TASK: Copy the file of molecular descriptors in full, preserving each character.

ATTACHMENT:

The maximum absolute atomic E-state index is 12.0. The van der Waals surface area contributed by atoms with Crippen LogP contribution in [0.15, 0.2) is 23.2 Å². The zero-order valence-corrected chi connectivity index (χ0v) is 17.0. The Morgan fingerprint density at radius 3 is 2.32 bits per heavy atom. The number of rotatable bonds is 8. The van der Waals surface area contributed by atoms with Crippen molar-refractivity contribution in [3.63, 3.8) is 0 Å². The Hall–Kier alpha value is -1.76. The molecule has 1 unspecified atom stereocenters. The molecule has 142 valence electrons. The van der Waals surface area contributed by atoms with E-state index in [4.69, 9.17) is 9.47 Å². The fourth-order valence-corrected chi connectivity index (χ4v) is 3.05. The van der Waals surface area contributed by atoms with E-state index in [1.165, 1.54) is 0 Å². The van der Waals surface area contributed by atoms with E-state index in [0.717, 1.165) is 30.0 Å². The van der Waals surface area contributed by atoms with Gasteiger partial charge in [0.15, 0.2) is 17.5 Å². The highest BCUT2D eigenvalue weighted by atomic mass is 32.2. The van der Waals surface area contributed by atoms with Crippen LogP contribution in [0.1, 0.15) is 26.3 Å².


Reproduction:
The maximum absolute atomic E-state index is 12.0. The van der Waals surface area contributed by atoms with Crippen LogP contribution in [0.15, 0.2) is 23.2 Å². The zero-order valence-corrected chi connectivity index (χ0v) is 17.0. The Morgan fingerprint density at radius 3 is 2.32 bits per heavy atom. The number of rotatable bonds is 8. The van der Waals surface area contributed by atoms with Crippen molar-refractivity contribution in [3.63, 3.8) is 0 Å². The Hall–Kier alpha value is -1.76. The molecule has 1 unspecified atom stereocenters. The molecule has 142 valence electrons. The van der Waals surface area contributed by atoms with E-state index in [4.69, 9.17) is 9.47 Å². The fourth-order valence-corrected chi connectivity index (χ4v) is 3.05. The van der Waals surface area contributed by atoms with E-state index in [1.165, 1.54) is 0 Å². The van der Waals surface area contributed by atoms with E-state index in [0.717, 1.165) is 30.0 Å². The van der Waals surface area contributed by atoms with Gasteiger partial charge in [0.15, 0.2) is 17.5 Å². The highest BCUT2D eigenvalue weighted by atomic mass is 32.2. The van der Waals surface area contributed by atoms with Crippen LogP contribution in [0.1, 0.15) is 26.3 Å².